You will rarely see a promotion for a free-to-play game here on this website. Why? Why don’t like ‘em. Plain and simple.
Let’s define some terms:
Free-to-Play Game: A game which does not cost anything to purchase, but which makes money through in-game purchases.
Traditional Game: A normal video game with none of that nonsense. Produced by a studio or even a lone developer. It costs money to purchase. Games that include free-standing DLC (downloadable content) are also considered traditional.
Why Free to Play Games Just Suck
The reason is that they are sucky by design.
Traditional video games, making their money as soon as the player purchases the game, have to focus on being very entertaining.
In fact, since so much of the market for traditional video games is driven by an ecosystem of reviews that are generally very hard-hitting, video games must focus on being truly excellent.
However, free to play games have two focuses – your entertainment, and your monetization. This is a very critical point, in my opinion.
“Don’t make people pay for entertainment. Entertain them so that they will pay,” said Jamie Cheng, founder of Klei Entertainment. This is a great point.
Do you know who else entertains you so you will pay? Salespeople. Those guys are annoying.
Street musicians, clowns and other buffoons typically fall into this category.
What are some things you have to pay before you get to enjoy?
- The Opera
- Harvard University
This is funny.
Let’s see your local airline had the same scheme as a free to play game.
“Welcome aboard your free flight folks. Food is coming around, you can get some for 500 Credits. Purchase some credits on your onscreen dashboard.”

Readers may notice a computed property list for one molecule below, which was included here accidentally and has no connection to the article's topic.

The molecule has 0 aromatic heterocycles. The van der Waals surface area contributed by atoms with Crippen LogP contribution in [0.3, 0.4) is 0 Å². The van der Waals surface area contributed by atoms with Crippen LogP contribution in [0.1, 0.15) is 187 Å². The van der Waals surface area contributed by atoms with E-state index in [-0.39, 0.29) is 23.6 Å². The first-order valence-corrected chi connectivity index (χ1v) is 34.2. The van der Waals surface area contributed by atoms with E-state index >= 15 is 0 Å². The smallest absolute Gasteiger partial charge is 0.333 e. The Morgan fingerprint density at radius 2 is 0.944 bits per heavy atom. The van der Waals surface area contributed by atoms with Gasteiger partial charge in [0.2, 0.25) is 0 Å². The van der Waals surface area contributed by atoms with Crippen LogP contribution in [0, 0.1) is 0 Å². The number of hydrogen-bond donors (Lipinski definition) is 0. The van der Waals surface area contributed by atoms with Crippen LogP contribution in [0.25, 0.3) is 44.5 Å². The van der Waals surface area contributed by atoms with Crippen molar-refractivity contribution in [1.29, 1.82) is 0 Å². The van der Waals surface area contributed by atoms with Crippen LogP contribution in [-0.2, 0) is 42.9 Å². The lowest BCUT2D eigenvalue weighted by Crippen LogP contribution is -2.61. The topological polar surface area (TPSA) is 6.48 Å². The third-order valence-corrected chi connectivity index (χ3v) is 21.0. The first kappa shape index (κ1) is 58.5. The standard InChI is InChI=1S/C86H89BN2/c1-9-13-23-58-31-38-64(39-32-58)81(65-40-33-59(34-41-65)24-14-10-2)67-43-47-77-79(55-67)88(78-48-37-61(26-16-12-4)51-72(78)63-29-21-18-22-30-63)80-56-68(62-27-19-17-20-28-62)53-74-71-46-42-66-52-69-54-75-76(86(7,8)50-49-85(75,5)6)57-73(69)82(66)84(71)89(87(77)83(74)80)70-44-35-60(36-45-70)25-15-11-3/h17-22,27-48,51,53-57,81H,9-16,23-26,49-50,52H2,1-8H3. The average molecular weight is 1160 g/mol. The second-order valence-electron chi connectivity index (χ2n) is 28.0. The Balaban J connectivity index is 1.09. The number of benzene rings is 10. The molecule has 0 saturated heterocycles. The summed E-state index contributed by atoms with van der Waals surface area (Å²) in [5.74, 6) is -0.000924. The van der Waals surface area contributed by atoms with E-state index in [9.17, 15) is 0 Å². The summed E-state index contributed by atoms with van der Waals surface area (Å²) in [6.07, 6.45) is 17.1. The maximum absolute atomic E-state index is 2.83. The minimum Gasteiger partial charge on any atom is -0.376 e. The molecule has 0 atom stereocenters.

Your dashboard buzzes and beeps. “Buy credits! Buy credits!” It shouts. A man rolls a cart by with some tempting looking food.
Well, it couldn’t hurt. So you buy some credits. Your flight is no longer free.
“Buy more credits! Get bonus credits!” The box exclaims. “Watch a movie for just 100 credits!”
That sounds good. So you watch your movie. Then after 15 minutes a screen pops up, interrupting your movie – “Continue this movie for 150 more credits!”
“Ladies and gentlemen,” the hostess says. “We are overloaded. It looks like we’re going down. Parachutes start at 100,000 credits.”
Advertising within video games is strictly forbidden.
A video game is an escape from reality. Money is something that is inextricably tied to reality and the real world. Even the possibility of using real money to purchase an in-game buff taints the entire game with the foul stench of RL.
Traditional games may or may not choose to use this additional cashgrab strategy, but free-to-play games have to. It’s in their very nature.
Credits and crystals, orbs and coins, runes, tokens and points are all just fungible currency. If you can buy them with money, then they are basically money. So a banner that says “GET 500 CRYSTALS!” is really just saying “GIVE ME YOUR MONEY.”
The effect of all these adverts is ultimately a big ol’ hammer-smash to the IQ box. It makes you dumber, makes you slower, more irritable. It lowers your reading level and promotes greed and vanity. You should avoid them, please. Buy real games.